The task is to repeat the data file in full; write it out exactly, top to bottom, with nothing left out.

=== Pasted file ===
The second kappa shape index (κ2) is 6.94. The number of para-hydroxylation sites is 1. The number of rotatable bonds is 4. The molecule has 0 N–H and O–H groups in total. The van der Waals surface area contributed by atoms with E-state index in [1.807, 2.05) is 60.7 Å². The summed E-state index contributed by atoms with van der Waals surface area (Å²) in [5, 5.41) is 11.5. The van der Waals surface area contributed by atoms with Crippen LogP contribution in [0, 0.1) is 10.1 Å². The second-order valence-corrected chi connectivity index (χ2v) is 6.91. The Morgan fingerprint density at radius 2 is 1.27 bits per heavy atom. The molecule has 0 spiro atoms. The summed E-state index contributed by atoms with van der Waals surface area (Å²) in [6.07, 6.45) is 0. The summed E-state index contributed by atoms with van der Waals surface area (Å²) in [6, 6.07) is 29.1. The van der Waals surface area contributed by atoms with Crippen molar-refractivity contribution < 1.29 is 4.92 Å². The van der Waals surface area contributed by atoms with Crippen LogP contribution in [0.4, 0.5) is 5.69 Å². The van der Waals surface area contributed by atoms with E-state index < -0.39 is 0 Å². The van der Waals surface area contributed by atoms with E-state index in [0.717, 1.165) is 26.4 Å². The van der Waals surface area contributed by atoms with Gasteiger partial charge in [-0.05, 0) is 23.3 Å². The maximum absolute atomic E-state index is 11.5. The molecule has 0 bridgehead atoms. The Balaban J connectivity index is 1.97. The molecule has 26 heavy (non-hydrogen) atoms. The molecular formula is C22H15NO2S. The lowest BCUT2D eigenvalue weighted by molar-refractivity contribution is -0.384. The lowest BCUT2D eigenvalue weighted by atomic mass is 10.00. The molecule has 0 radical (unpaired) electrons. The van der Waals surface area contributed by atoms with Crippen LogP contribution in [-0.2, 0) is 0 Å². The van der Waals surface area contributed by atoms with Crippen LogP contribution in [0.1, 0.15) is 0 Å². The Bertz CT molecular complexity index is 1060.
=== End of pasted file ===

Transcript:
The second kappa shape index (κ2) is 6.94. The number of para-hydroxylation sites is 1. The number of rotatable bonds is 4. The molecule has 0 N–H and O–H groups in total. The van der Waals surface area contributed by atoms with E-state index in [1.807, 2.05) is 60.7 Å². The summed E-state index contributed by atoms with van der Waals surface area (Å²) in [5, 5.41) is 11.5. The van der Waals surface area contributed by atoms with Crippen LogP contribution in [0, 0.1) is 10.1 Å². The second-order valence-corrected chi connectivity index (χ2v) is 6.91. The Morgan fingerprint density at radius 2 is 1.27 bits per heavy atom. The molecule has 0 spiro atoms. The summed E-state index contributed by atoms with van der Waals surface area (Å²) in [6.07, 6.45) is 0. The summed E-state index contributed by atoms with van der Waals surface area (Å²) in [6, 6.07) is 29.1. The van der Waals surface area contributed by atoms with Crippen molar-refractivity contribution < 1.29 is 4.92 Å². The van der Waals surface area contributed by atoms with Crippen LogP contribution in [0.4, 0.5) is 5.69 Å². The van der Waals surface area contributed by atoms with E-state index < -0.39 is 0 Å². The van der Waals surface area contributed by atoms with E-state index in [0.717, 1.165) is 26.4 Å². The van der Waals surface area contributed by atoms with Gasteiger partial charge in [-0.05, 0) is 23.3 Å². The maximum absolute atomic E-state index is 11.5. The molecule has 0 bridgehead atoms. The Balaban J connectivity index is 1.97. The molecule has 26 heavy (non-hydrogen) atoms. The molecular formula is C22H15NO2S. The lowest BCUT2D eigenvalue weighted by molar-refractivity contribution is -0.384. The lowest BCUT2D eigenvalue weighted by atomic mass is 10.00. The molecule has 0 radical (unpaired) electrons. The van der Waals surface area contributed by atoms with Crippen LogP contribution in [-0.2, 0) is 0 Å². The van der Waals surface area contributed by atoms with Crippen LogP contribution in [0.1, 0.15) is 0 Å². The Bertz CT molecular complexity index is 1060.